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How to eliminate backlash in your drivetrain when running a mid drive motor.

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    How to eliminate backlash in your drivetrain when running a mid drive motor.

    Direct Drive works great to eliminate the backlash or noise from the slack in your drivetrain being taken up every time you hit the throttle.

    I took my DNP freewheel, held it so the pawls are fully engaged and welded the backside so it can no longer freewheel. All of this was to eliminate backlash in the drivetrain...especially now that I am running a 50A controller with my BBSHD motor.

    Background and more info below...
    I broke a freewheel due to repeated impact loading. Everything I discuss is applicable to anything utilizing a ratchet/pawl type freewheel. Everytime I twisted the throttle, the slack in the drivetrain was taken up and a shock load was transmitted thru all of the drivetrain components. The courser (fewer engagement points) the engagement in the freewheel mechanism, the more slack there is and the higher the impact loads. Eventually things will start to break from the repeated shock loading on any bike.

    After breaking a Shimano freewheel with 18 points of engagement (POE), I first tried a 30 POE DNP freewheel which helped some, then I tried a White Industries 72 POE freewheel, and then a Monty 135 POE freewheel. Each time the shock loading decreased but the problem was not eliminated. One issue I ran into when going to the 135 is that the largest they make it is with 18 teeth....normally used for bicycle trials. I planned to drill 4mm holes in six of the teeth and drill a sprocket with the same pattern and bolt them together. Great plan but the portion of the freewheel that has the ratcheting mechanism and the teeth is hardened to around Rockwell C60 (really hard) so when I tried to drill it with a High Speed Drill bit, the bit didn't even scratch the surface. If anyone attempts something similar, they need to use a Mill (to ensure perfect alignment of the bit and the surface being drilled) and a drill bit that is 100% carbide and made for drilling case hardened materials. They exist...a 4mm bit will run about $40 each.

    My next step was to weld my DNP freewheel on the backside where the two pieces have a very small gap and load it so that the pawls were engaged while welding...that way the pawls still do all the driving and the weld just holds everything in place. Nice thing about the DNP freewheel is that it matches the ID of cassette gears and you can select any gear that you would run on a cassette and install it on the DNP freewheel....after you take it apart (which I am sure DNP never intended). The one way roller bearing inside the nylon gear of the BBSHD will still allow the rear wheel to overrun the motor. It is now a direct drive and the chain will move anytime the rear wheel moves...just like a motorcycle.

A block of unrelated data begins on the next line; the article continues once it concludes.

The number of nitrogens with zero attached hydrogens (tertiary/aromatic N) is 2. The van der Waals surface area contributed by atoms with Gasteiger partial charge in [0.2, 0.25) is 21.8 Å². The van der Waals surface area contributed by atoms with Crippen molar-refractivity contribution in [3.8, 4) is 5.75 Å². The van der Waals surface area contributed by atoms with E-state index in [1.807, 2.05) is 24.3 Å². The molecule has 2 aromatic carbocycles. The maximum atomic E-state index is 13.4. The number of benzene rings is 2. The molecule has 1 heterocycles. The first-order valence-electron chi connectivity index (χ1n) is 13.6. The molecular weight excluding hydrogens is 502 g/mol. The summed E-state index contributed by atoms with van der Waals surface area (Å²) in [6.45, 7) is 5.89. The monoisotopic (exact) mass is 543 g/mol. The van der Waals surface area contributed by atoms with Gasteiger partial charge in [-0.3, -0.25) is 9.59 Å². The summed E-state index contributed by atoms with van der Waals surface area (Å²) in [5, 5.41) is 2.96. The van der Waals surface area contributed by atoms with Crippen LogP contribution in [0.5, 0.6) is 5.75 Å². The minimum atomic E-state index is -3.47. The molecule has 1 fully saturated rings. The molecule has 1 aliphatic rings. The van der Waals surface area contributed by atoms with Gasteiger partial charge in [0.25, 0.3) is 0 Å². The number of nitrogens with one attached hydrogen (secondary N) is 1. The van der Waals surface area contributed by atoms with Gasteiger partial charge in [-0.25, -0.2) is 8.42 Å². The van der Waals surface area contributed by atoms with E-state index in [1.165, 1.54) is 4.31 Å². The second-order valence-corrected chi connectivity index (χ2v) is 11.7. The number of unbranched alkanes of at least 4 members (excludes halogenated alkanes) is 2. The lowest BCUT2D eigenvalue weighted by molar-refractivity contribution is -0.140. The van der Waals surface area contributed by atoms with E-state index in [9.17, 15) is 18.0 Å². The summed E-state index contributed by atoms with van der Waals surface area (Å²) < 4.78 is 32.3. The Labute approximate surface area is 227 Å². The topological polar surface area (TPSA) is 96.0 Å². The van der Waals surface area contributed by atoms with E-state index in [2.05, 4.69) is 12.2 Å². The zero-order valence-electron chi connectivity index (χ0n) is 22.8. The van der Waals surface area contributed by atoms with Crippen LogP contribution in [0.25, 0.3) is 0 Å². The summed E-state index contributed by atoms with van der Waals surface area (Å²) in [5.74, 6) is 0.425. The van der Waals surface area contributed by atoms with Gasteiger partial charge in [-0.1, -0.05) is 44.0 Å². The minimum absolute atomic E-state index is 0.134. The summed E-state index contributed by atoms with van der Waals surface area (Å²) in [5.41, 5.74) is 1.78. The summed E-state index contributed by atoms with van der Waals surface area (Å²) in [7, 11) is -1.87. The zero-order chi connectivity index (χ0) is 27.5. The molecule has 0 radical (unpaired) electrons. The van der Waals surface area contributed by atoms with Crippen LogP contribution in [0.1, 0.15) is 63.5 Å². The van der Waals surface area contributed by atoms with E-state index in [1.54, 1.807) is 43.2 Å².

I am currently running a 30 tooth mighty mini front sprocket/chainring from Luna and three gears on the DNP cassette...an 18, 24, and 30. That gives me the 18 with a top speed of about 25 mph, the 24 for use in the woods with a top speed of about 18 mph, and the 30 if I want to ride around slowly and just explore and play. The derailleur is still there for shifting and chain tensioning.

    Post if you have questions...I'd be glad to help.

    #2
    What a great idea! I wonder if epoxy would work for those of us without welding equipment and skills? I have this problem on a freehub 10 speed. I'll have to take a look at that with this in mind. Onyx has some zero engagement hubs but they are $$$$$!

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      #3
      The Onyx hubs are awesome...sprag clutch which basically drives in one direction and freewheels in the other. If money was not a factor...I'd have one or five :).

      I doubt epoxy would work...it just doesn't handle the vibration or impact loads very well...nothing wrong with trying it.

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        #4
        That is a cool mod, I forgot about this post. Good bump. Agree it should help durability. How's it held up,all good?

        I ride a fat Ludicrous BBHSD. I just use the pedals to preload, usually. If going too fast or in wrong gear for that, I have throttle current start at 1%, so it's easy to be gentle. OK for close to 10k miles on my Sturgis Bullet, whatever rear hub that uses. But a friend broke his freewheel recently with a BBS02 on a MTB, so I sure recognize the risk.

        BTW, we got him home by tying the granny gear to a few spokes, with safety wire from my kit. Field repair. Zip ties or string might even to it, in a pinch.
        Last edited by JPLabs; 03-10-2019, 10:06 AM.
        Fabrication is fun! Build something today. Show someone. Let them help. Inspire and share. Spread the desire.

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          #5
          Been running the direct drive for a long time...no problems whatsoever. If I build another bike for riding off road, I plan to do the same thing again.

          Cool "Field Repair"...amazing how inventive we can get when it is required :).

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